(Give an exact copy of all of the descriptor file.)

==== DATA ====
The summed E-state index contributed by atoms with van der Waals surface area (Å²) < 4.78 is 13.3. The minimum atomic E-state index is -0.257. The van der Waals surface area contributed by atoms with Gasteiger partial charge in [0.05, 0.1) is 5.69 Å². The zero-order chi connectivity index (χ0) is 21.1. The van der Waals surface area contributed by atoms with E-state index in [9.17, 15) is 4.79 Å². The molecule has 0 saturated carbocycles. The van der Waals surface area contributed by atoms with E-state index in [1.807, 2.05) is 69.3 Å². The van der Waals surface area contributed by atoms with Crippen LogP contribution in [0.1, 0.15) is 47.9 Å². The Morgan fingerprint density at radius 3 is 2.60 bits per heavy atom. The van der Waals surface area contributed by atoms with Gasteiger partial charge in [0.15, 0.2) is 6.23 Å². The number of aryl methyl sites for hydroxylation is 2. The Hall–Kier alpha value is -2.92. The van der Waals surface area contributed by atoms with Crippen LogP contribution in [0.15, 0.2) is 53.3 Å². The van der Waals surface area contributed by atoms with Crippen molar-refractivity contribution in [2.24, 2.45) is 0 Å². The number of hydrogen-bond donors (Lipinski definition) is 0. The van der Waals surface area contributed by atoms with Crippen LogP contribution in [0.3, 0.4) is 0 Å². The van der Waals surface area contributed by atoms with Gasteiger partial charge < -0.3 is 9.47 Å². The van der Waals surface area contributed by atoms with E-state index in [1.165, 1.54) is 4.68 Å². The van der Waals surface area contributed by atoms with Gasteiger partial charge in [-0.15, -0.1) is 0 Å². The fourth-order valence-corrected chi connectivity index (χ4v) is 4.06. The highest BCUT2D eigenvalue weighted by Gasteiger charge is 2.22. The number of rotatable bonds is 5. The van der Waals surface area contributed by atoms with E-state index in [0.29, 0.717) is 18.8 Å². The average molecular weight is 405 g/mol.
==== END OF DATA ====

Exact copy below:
The summed E-state index contributed by atoms with van der Waals surface area (Å²) < 4.78 is 13.3. The minimum atomic E-state index is -0.257. The van der Waals surface area contributed by atoms with Gasteiger partial charge in [0.05, 0.1) is 5.69 Å². The zero-order chi connectivity index (χ0) is 21.1. The van der Waals surface area contributed by atoms with E-state index in [9.17, 15) is 4.79 Å². The molecule has 0 saturated carbocycles. The van der Waals surface area contributed by atoms with E-state index in [1.807, 2.05) is 69.3 Å². The van der Waals surface area contributed by atoms with Crippen LogP contribution in [0.1, 0.15) is 47.9 Å². The Morgan fingerprint density at radius 3 is 2.60 bits per heavy atom. The van der Waals surface area contributed by atoms with Gasteiger partial charge in [0.15, 0.2) is 6.23 Å². The number of aryl methyl sites for hydroxylation is 2. The Hall–Kier alpha value is -2.92. The van der Waals surface area contributed by atoms with Crippen LogP contribution in [0.15, 0.2) is 53.3 Å². The van der Waals surface area contributed by atoms with Crippen molar-refractivity contribution in [2.24, 2.45) is 0 Å². The number of hydrogen-bond donors (Lipinski definition) is 0. The van der Waals surface area contributed by atoms with Crippen LogP contribution in [0.3, 0.4) is 0 Å². The van der Waals surface area contributed by atoms with Gasteiger partial charge < -0.3 is 9.47 Å². The van der Waals surface area contributed by atoms with E-state index in [1.165, 1.54) is 4.68 Å². The van der Waals surface area contributed by atoms with Gasteiger partial charge in [-0.15, -0.1) is 0 Å². The fourth-order valence-corrected chi connectivity index (χ4v) is 4.06. The highest BCUT2D eigenvalue weighted by Gasteiger charge is 2.22. The number of rotatable bonds is 5. The van der Waals surface area contributed by atoms with E-state index in [0.29, 0.717) is 18.8 Å². The average molecular weight is 405 g/mol.